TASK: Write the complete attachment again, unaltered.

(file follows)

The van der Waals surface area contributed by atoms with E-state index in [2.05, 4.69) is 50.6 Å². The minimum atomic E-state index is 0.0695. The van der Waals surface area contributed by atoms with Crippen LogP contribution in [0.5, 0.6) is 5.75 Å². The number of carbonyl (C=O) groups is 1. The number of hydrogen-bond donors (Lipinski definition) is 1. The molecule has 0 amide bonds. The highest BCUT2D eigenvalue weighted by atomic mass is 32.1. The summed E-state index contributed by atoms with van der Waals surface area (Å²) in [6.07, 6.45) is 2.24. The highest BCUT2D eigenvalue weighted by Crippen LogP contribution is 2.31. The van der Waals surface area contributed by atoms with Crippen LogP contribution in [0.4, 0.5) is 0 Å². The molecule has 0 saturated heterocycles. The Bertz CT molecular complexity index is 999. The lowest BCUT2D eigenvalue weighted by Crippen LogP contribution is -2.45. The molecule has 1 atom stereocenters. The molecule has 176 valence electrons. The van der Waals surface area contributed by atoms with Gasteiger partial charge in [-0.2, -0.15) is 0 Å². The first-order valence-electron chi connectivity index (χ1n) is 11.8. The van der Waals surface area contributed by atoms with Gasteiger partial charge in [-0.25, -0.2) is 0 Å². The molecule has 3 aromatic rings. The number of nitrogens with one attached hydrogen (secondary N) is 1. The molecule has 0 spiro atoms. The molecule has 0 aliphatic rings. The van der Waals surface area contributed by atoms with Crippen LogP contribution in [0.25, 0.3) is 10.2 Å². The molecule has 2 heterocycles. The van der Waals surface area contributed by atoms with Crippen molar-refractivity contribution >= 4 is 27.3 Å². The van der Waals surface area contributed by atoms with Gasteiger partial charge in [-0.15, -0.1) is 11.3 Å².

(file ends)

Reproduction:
The van der Waals surface area contributed by atoms with E-state index in [2.05, 4.69) is 50.6 Å². The minimum atomic E-state index is 0.0695. The van der Waals surface area contributed by atoms with Crippen LogP contribution in [0.5, 0.6) is 5.75 Å². The number of carbonyl (C=O) groups is 1. The number of hydrogen-bond donors (Lipinski definition) is 1. The molecule has 0 amide bonds. The highest BCUT2D eigenvalue weighted by atomic mass is 32.1. The summed E-state index contributed by atoms with van der Waals surface area (Å²) in [6.07, 6.45) is 2.24. The highest BCUT2D eigenvalue weighted by Crippen LogP contribution is 2.31. The van der Waals surface area contributed by atoms with Crippen LogP contribution in [0.4, 0.5) is 0 Å². The molecule has 0 saturated heterocycles. The Bertz CT molecular complexity index is 999. The lowest BCUT2D eigenvalue weighted by Crippen LogP contribution is -2.45. The molecule has 1 atom stereocenters. The molecule has 176 valence electrons. The van der Waals surface area contributed by atoms with Gasteiger partial charge in [-0.2, -0.15) is 0 Å². The first-order valence-electron chi connectivity index (χ1n) is 11.8. The van der Waals surface area contributed by atoms with Gasteiger partial charge in [-0.25, -0.2) is 0 Å². The molecule has 3 aromatic rings. The number of nitrogens with one attached hydrogen (secondary N) is 1. The molecule has 0 spiro atoms. The molecule has 0 aliphatic rings. The van der Waals surface area contributed by atoms with Crippen LogP contribution in [0.25, 0.3) is 10.2 Å². The molecule has 2 heterocycles. The van der Waals surface area contributed by atoms with Crippen molar-refractivity contribution >= 4 is 27.3 Å². The van der Waals surface area contributed by atoms with Gasteiger partial charge in [-0.15, -0.1) is 11.3 Å².